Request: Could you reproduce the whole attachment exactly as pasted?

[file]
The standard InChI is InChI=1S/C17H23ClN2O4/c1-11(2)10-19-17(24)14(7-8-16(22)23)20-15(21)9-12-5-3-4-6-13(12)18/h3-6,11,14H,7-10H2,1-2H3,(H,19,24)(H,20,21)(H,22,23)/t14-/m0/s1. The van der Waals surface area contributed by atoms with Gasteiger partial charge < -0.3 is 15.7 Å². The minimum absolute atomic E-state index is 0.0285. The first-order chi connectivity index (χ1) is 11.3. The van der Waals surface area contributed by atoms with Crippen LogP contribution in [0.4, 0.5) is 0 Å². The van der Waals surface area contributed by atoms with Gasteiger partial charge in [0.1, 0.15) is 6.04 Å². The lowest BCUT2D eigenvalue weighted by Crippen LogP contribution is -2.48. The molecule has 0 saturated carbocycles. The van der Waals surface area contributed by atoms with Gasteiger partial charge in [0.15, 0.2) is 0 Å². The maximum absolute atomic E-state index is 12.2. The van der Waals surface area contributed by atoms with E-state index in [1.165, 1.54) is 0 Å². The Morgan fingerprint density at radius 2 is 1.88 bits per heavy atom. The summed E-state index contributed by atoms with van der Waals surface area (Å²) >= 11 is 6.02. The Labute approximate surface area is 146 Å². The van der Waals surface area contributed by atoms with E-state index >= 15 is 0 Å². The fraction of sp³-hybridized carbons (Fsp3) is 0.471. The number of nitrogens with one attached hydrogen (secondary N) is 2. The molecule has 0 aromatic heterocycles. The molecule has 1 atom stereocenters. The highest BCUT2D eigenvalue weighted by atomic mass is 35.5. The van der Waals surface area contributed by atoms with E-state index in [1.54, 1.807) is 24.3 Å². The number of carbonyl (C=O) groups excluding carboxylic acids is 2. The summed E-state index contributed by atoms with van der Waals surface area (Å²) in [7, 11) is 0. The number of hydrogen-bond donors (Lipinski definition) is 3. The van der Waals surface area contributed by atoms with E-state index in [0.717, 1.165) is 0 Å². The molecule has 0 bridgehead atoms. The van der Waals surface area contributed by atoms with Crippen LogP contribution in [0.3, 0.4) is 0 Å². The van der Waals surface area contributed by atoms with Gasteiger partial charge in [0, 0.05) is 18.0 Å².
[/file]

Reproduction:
The standard InChI is InChI=1S/C17H23ClN2O4/c1-11(2)10-19-17(24)14(7-8-16(22)23)20-15(21)9-12-5-3-4-6-13(12)18/h3-6,11,14H,7-10H2,1-2H3,(H,19,24)(H,20,21)(H,22,23)/t14-/m0/s1. The van der Waals surface area contributed by atoms with Gasteiger partial charge < -0.3 is 15.7 Å². The minimum absolute atomic E-state index is 0.0285. The first-order chi connectivity index (χ1) is 11.3. The van der Waals surface area contributed by atoms with Crippen LogP contribution in [0.4, 0.5) is 0 Å². The van der Waals surface area contributed by atoms with Gasteiger partial charge in [0.1, 0.15) is 6.04 Å². The lowest BCUT2D eigenvalue weighted by Crippen LogP contribution is -2.48. The molecule has 0 saturated carbocycles. The van der Waals surface area contributed by atoms with Gasteiger partial charge in [0.15, 0.2) is 0 Å². The maximum absolute atomic E-state index is 12.2. The van der Waals surface area contributed by atoms with E-state index in [1.165, 1.54) is 0 Å². The Morgan fingerprint density at radius 2 is 1.88 bits per heavy atom. The summed E-state index contributed by atoms with van der Waals surface area (Å²) >= 11 is 6.02. The Labute approximate surface area is 146 Å². The van der Waals surface area contributed by atoms with E-state index >= 15 is 0 Å². The fraction of sp³-hybridized carbons (Fsp3) is 0.471. The number of nitrogens with one attached hydrogen (secondary N) is 2. The molecule has 0 aromatic heterocycles. The molecule has 1 atom stereocenters. The highest BCUT2D eigenvalue weighted by atomic mass is 35.5. The van der Waals surface area contributed by atoms with E-state index in [1.54, 1.807) is 24.3 Å². The number of carbonyl (C=O) groups excluding carboxylic acids is 2. The summed E-state index contributed by atoms with van der Waals surface area (Å²) in [7, 11) is 0. The number of hydrogen-bond donors (Lipinski definition) is 3. The van der Waals surface area contributed by atoms with E-state index in [0.717, 1.165) is 0 Å². The molecule has 0 bridgehead atoms. The van der Waals surface area contributed by atoms with Crippen LogP contribution in [0.3, 0.4) is 0 Å². The van der Waals surface area contributed by atoms with Gasteiger partial charge in [0, 0.05) is 18.0 Å².